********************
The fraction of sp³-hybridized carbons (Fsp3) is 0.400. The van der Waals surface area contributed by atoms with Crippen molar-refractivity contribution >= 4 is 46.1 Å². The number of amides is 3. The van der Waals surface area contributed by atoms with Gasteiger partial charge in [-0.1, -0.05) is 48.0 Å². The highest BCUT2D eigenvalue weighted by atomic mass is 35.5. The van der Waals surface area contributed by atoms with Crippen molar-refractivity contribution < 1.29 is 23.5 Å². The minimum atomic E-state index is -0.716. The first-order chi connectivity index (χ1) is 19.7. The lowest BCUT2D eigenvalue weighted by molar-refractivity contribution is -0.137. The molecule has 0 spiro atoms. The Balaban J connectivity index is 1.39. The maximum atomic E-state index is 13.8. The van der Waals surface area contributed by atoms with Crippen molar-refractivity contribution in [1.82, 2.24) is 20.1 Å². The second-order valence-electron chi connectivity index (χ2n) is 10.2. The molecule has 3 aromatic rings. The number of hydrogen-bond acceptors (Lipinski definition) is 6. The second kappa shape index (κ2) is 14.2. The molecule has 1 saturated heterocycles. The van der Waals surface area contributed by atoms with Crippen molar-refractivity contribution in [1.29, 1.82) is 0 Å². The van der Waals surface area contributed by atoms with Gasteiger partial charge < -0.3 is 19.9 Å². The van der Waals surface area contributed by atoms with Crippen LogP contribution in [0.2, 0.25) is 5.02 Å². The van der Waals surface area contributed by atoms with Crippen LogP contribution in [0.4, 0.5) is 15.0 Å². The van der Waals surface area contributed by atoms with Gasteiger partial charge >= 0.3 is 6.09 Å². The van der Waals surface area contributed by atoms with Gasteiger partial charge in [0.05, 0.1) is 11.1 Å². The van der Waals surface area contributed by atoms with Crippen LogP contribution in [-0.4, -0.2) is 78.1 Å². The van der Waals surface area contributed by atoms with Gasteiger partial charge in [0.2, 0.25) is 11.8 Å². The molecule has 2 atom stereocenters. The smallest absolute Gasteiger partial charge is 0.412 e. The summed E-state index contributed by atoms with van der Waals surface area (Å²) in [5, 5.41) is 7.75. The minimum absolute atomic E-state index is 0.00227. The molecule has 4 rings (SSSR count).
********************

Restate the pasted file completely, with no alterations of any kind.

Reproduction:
The fraction of sp³-hybridized carbons (Fsp3) is 0.400. The van der Waals surface area contributed by atoms with Crippen molar-refractivity contribution >= 4 is 46.1 Å². The number of amides is 3. The van der Waals surface area contributed by atoms with Gasteiger partial charge in [-0.1, -0.05) is 48.0 Å². The highest BCUT2D eigenvalue weighted by atomic mass is 35.5. The van der Waals surface area contributed by atoms with Crippen molar-refractivity contribution < 1.29 is 23.5 Å². The minimum atomic E-state index is -0.716. The first-order chi connectivity index (χ1) is 19.7. The lowest BCUT2D eigenvalue weighted by molar-refractivity contribution is -0.137. The molecule has 0 spiro atoms. The Balaban J connectivity index is 1.39. The maximum atomic E-state index is 13.8. The van der Waals surface area contributed by atoms with Crippen molar-refractivity contribution in [1.82, 2.24) is 20.1 Å². The second-order valence-electron chi connectivity index (χ2n) is 10.2. The molecule has 3 aromatic rings. The number of hydrogen-bond acceptors (Lipinski definition) is 6. The second kappa shape index (κ2) is 14.2. The molecule has 1 saturated heterocycles. The van der Waals surface area contributed by atoms with Crippen molar-refractivity contribution in [1.29, 1.82) is 0 Å². The van der Waals surface area contributed by atoms with Gasteiger partial charge < -0.3 is 19.9 Å². The van der Waals surface area contributed by atoms with Crippen LogP contribution in [0.2, 0.25) is 5.02 Å². The van der Waals surface area contributed by atoms with Crippen LogP contribution in [0.4, 0.5) is 15.0 Å². The van der Waals surface area contributed by atoms with Gasteiger partial charge >= 0.3 is 6.09 Å². The van der Waals surface area contributed by atoms with Gasteiger partial charge in [0.05, 0.1) is 11.1 Å². The van der Waals surface area contributed by atoms with Crippen LogP contribution in [-0.4, -0.2) is 78.1 Å². The van der Waals surface area contributed by atoms with Gasteiger partial charge in [0.2, 0.25) is 11.8 Å². The molecule has 2 atom stereocenters. The smallest absolute Gasteiger partial charge is 0.412 e. The summed E-state index contributed by atoms with van der Waals surface area (Å²) in [5, 5.41) is 7.75. The minimum absolute atomic E-state index is 0.00227. The molecule has 4 rings (SSSR count).